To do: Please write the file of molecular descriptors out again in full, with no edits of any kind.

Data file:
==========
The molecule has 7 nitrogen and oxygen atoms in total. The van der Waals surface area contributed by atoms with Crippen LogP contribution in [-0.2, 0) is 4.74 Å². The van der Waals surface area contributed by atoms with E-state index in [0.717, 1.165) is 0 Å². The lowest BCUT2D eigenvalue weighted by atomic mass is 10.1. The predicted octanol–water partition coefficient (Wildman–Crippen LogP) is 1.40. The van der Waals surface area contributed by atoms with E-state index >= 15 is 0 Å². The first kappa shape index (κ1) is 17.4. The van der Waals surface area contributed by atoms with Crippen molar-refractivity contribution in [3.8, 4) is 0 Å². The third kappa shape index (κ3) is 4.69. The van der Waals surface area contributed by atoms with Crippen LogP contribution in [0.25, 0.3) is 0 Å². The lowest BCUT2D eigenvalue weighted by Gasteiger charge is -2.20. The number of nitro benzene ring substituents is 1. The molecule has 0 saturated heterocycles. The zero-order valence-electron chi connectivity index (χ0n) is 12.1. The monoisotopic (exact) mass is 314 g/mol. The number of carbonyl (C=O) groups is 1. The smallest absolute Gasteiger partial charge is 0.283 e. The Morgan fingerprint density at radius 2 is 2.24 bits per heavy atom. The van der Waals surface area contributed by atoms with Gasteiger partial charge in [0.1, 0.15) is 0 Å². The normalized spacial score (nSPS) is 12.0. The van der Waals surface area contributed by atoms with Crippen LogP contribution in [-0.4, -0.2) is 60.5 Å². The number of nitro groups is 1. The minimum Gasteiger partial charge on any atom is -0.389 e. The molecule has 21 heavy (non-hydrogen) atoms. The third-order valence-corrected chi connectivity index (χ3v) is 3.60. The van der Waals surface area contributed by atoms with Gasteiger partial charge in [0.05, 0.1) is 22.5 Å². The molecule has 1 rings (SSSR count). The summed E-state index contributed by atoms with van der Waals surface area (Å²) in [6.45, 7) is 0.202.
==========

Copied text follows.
The molecule has 7 nitrogen and oxygen atoms in total. The van der Waals surface area contributed by atoms with Crippen LogP contribution in [-0.2, 0) is 4.74 Å². The van der Waals surface area contributed by atoms with E-state index in [0.717, 1.165) is 0 Å². The lowest BCUT2D eigenvalue weighted by atomic mass is 10.1. The predicted octanol–water partition coefficient (Wildman–Crippen LogP) is 1.40. The van der Waals surface area contributed by atoms with E-state index >= 15 is 0 Å². The first kappa shape index (κ1) is 17.4. The van der Waals surface area contributed by atoms with Crippen molar-refractivity contribution in [3.8, 4) is 0 Å². The third kappa shape index (κ3) is 4.69. The van der Waals surface area contributed by atoms with Crippen LogP contribution in [0.25, 0.3) is 0 Å². The lowest BCUT2D eigenvalue weighted by Gasteiger charge is -2.20. The number of nitro benzene ring substituents is 1. The molecule has 0 saturated heterocycles. The zero-order valence-electron chi connectivity index (χ0n) is 12.1. The monoisotopic (exact) mass is 314 g/mol. The number of carbonyl (C=O) groups is 1. The smallest absolute Gasteiger partial charge is 0.283 e. The Morgan fingerprint density at radius 2 is 2.24 bits per heavy atom. The van der Waals surface area contributed by atoms with Gasteiger partial charge in [0.1, 0.15) is 0 Å². The normalized spacial score (nSPS) is 12.0. The van der Waals surface area contributed by atoms with Crippen LogP contribution in [-0.4, -0.2) is 60.5 Å². The number of nitro groups is 1. The minimum Gasteiger partial charge on any atom is -0.389 e. The molecule has 21 heavy (non-hydrogen) atoms. The third-order valence-corrected chi connectivity index (χ3v) is 3.60. The van der Waals surface area contributed by atoms with Gasteiger partial charge in [0.05, 0.1) is 22.5 Å². The molecule has 1 rings (SSSR count). The summed E-state index contributed by atoms with van der Waals surface area (Å²) in [6.45, 7) is 0.202.